Most 401(k) and 403(b) plan fees, especially for plan advisers and record keepers, are upside down. Their fees are based on plan assets, while their costs are based on activity and the number of participants.
As defined-contribution plan sponsors become more aware of fees and as litigation increases, the demand for more rational pricing will grow. Advisers and providers that don't adjust will be left behind.
Let's start with advisers. The move from commissions to fees heralded by advisers willing to act as fiduciaries seemed to be progressive. But whether commission- or fee-based, these structures hide the fact that as plan assets grow, fees increase, even if costs or services do not. The argument that growth in assets increases liability, thereby justifying more money, is no longer compelling.
Today, most advisers charge an asset-based fee for "Triple F" services: selecting and monitoring funds, benchmarking fees, and serving as a fiduciary. Most advisers have automated or outsourced these services, and having advisers with limited capital assets serve as a co-fiduciary provides cold comfort to clients worried about being sued.
Advisers need to go beyond Triple F services and change the way they price business for the activities that clients want and need — not a "one price fits all" model.
Most experienced advisers are moving to a fixed-fee model loosely based on the size of the plan; fees don't increase much, if at all, if a plan has more than $50 million. There are additional fees based on activities like educational meetings, one-on-one advice and plan design.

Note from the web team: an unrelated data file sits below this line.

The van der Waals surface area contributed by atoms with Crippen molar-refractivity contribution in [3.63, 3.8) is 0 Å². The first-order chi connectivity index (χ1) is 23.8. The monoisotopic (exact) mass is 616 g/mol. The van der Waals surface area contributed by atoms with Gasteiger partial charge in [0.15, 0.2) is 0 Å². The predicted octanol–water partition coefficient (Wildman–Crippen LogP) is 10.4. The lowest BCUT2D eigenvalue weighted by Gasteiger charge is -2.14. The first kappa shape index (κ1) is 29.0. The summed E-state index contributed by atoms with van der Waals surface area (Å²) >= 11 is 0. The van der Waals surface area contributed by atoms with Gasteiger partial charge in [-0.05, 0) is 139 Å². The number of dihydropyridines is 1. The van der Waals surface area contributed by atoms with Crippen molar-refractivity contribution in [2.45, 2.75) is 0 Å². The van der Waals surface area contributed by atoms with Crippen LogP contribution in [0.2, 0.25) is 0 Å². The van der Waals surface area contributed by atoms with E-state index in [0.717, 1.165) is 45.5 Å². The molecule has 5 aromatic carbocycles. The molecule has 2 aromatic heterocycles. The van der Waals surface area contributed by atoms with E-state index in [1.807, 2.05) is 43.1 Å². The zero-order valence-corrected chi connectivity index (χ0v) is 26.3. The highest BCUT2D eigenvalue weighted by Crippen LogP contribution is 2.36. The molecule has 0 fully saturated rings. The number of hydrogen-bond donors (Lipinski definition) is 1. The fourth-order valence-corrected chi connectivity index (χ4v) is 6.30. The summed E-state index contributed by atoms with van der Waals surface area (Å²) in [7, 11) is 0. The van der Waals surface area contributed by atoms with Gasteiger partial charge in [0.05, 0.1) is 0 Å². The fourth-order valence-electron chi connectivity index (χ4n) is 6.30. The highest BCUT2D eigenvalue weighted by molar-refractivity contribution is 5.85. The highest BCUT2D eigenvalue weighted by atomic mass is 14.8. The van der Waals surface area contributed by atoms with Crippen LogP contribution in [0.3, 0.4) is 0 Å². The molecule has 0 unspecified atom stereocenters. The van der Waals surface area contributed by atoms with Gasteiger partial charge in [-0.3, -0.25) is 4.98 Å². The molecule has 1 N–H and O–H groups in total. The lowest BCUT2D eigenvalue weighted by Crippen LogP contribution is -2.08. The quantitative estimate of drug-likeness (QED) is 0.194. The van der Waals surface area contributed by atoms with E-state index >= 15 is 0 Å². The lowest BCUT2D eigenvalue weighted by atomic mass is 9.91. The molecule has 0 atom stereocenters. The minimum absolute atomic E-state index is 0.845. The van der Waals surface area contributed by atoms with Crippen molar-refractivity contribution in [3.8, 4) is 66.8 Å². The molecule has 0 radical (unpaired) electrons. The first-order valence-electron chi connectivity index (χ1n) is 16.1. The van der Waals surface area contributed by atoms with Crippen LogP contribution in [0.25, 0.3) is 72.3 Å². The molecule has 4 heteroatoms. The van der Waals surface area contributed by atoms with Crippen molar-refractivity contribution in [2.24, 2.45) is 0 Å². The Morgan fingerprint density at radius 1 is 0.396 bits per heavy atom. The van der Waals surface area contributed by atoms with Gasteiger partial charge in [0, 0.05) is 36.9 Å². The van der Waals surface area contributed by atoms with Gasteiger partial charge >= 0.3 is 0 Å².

Some plan sponsors may be actively acquiring or they may be downsizing; both require unique services for a limited time. Asset-based pricing doesn't fit these needs.
This gets to the heart of the problem for advisers and record keepers. We all hear stories of $100 million-plus plans using A shares — some still exist. Advisers got a windfall because plan sponsors were clueless about the fees being charged.
Though asset-based fees have dropped — either because of broker-dealer supervision, record-keeper oversight or experienced plan advisers highlighting inequities and potential liability — charging a $10 million plan 25 basis points for Triple F services, where the adviser shows up every quarter for an hour or so to review investments, may no longer be reasonable.
Costs for most advisers are based on hours spent and activity, the quality of their services and, ultimately, plan and participant success, which today is hard to define and measure. It's not just about the size of the plan.
The same issues apply to record keepers. Whether it's through the use of proprietary assets or revenue-sharing, providers are able to supplement asset-based fees. Some clever record keepers are charging asset managers marketing fees to be on their platform, which are harder to track than revenue-sharing.
Ultimately, some clever law firm will be able to show how much revenue a provider is able to generate as gatekeeper to the plan, no matter the source, and why those fees may not be reasonable for the services provided.
The DC adviser world is getting flat. Get on board or prepare to fall off.